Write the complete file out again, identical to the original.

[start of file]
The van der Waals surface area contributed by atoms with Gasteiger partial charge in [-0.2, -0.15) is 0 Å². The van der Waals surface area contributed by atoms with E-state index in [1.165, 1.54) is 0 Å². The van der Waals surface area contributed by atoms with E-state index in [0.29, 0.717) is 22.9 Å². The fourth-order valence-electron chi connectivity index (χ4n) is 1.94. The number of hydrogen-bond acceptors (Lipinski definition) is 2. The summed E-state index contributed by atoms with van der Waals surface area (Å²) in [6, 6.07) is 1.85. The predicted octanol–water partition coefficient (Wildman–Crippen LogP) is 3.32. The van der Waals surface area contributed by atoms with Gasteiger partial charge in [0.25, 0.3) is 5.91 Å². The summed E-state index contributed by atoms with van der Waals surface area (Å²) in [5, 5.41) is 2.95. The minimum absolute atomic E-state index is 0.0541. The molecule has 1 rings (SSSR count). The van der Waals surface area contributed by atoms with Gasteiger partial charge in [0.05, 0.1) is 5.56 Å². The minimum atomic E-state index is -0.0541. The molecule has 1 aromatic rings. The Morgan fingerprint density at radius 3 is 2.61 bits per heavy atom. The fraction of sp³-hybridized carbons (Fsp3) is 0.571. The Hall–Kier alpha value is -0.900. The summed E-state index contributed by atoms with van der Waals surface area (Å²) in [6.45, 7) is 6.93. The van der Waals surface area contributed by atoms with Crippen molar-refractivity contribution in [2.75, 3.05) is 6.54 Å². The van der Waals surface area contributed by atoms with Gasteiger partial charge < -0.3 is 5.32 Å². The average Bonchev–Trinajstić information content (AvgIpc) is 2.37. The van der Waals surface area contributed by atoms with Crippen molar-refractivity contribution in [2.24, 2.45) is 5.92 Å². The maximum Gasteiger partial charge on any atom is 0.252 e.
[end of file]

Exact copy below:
The van der Waals surface area contributed by atoms with Gasteiger partial charge in [-0.2, -0.15) is 0 Å². The van der Waals surface area contributed by atoms with E-state index in [1.165, 1.54) is 0 Å². The van der Waals surface area contributed by atoms with E-state index in [0.29, 0.717) is 22.9 Å². The fourth-order valence-electron chi connectivity index (χ4n) is 1.94. The number of hydrogen-bond acceptors (Lipinski definition) is 2. The summed E-state index contributed by atoms with van der Waals surface area (Å²) in [6, 6.07) is 1.85. The predicted octanol–water partition coefficient (Wildman–Crippen LogP) is 3.32. The van der Waals surface area contributed by atoms with Gasteiger partial charge in [0.25, 0.3) is 5.91 Å². The summed E-state index contributed by atoms with van der Waals surface area (Å²) in [5, 5.41) is 2.95. The minimum absolute atomic E-state index is 0.0541. The molecule has 1 rings (SSSR count). The van der Waals surface area contributed by atoms with Gasteiger partial charge in [0.05, 0.1) is 5.56 Å². The minimum atomic E-state index is -0.0541. The molecule has 1 aromatic rings. The Morgan fingerprint density at radius 3 is 2.61 bits per heavy atom. The fraction of sp³-hybridized carbons (Fsp3) is 0.571. The Hall–Kier alpha value is -0.900. The summed E-state index contributed by atoms with van der Waals surface area (Å²) in [6.45, 7) is 6.93. The van der Waals surface area contributed by atoms with Crippen molar-refractivity contribution in [2.75, 3.05) is 6.54 Å². The van der Waals surface area contributed by atoms with Gasteiger partial charge < -0.3 is 5.32 Å². The average Bonchev–Trinajstić information content (AvgIpc) is 2.37. The van der Waals surface area contributed by atoms with Crippen molar-refractivity contribution in [2.24, 2.45) is 5.92 Å². The maximum Gasteiger partial charge on any atom is 0.252 e.